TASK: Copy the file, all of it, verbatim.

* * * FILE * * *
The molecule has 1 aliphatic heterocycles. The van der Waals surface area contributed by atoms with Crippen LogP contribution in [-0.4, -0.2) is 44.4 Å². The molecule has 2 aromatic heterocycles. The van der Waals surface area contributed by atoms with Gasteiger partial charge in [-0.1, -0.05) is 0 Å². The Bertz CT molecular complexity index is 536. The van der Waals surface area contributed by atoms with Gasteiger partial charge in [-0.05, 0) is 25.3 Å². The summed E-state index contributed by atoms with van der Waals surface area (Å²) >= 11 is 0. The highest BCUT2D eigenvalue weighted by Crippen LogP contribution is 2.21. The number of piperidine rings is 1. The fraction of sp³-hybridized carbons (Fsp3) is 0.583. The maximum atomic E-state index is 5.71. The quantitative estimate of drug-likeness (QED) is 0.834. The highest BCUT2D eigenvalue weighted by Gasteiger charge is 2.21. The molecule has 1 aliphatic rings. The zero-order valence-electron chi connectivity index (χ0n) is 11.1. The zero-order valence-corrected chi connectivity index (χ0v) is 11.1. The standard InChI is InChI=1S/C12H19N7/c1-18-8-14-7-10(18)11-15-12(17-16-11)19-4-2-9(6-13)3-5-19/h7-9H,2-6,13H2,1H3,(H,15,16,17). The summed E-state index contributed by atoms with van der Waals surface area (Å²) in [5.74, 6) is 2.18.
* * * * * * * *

The molecule has 1 aliphatic heterocycles. The van der Waals surface area contributed by atoms with Crippen LogP contribution in [-0.4, -0.2) is 44.4 Å². The molecule has 2 aromatic heterocycles. The van der Waals surface area contributed by atoms with Gasteiger partial charge in [-0.1, -0.05) is 0 Å². The Bertz CT molecular complexity index is 536. The van der Waals surface area contributed by atoms with Gasteiger partial charge in [-0.05, 0) is 25.3 Å². The summed E-state index contributed by atoms with van der Waals surface area (Å²) >= 11 is 0. The highest BCUT2D eigenvalue weighted by Crippen LogP contribution is 2.21. The number of piperidine rings is 1. The fraction of sp³-hybridized carbons (Fsp3) is 0.583. The maximum atomic E-state index is 5.71. The quantitative estimate of drug-likeness (QED) is 0.834. The highest BCUT2D eigenvalue weighted by Gasteiger charge is 2.21. The molecule has 1 aliphatic rings. The zero-order valence-electron chi connectivity index (χ0n) is 11.1. The zero-order valence-corrected chi connectivity index (χ0v) is 11.1. The standard InChI is InChI=1S/C12H19N7/c1-18-8-14-7-10(18)11-15-12(17-16-11)19-4-2-9(6-13)3-5-19/h7-9H,2-6,13H2,1H3,(H,15,16,17). The summed E-state index contributed by atoms with van der Waals surface area (Å²) in [5.74, 6) is 2.18.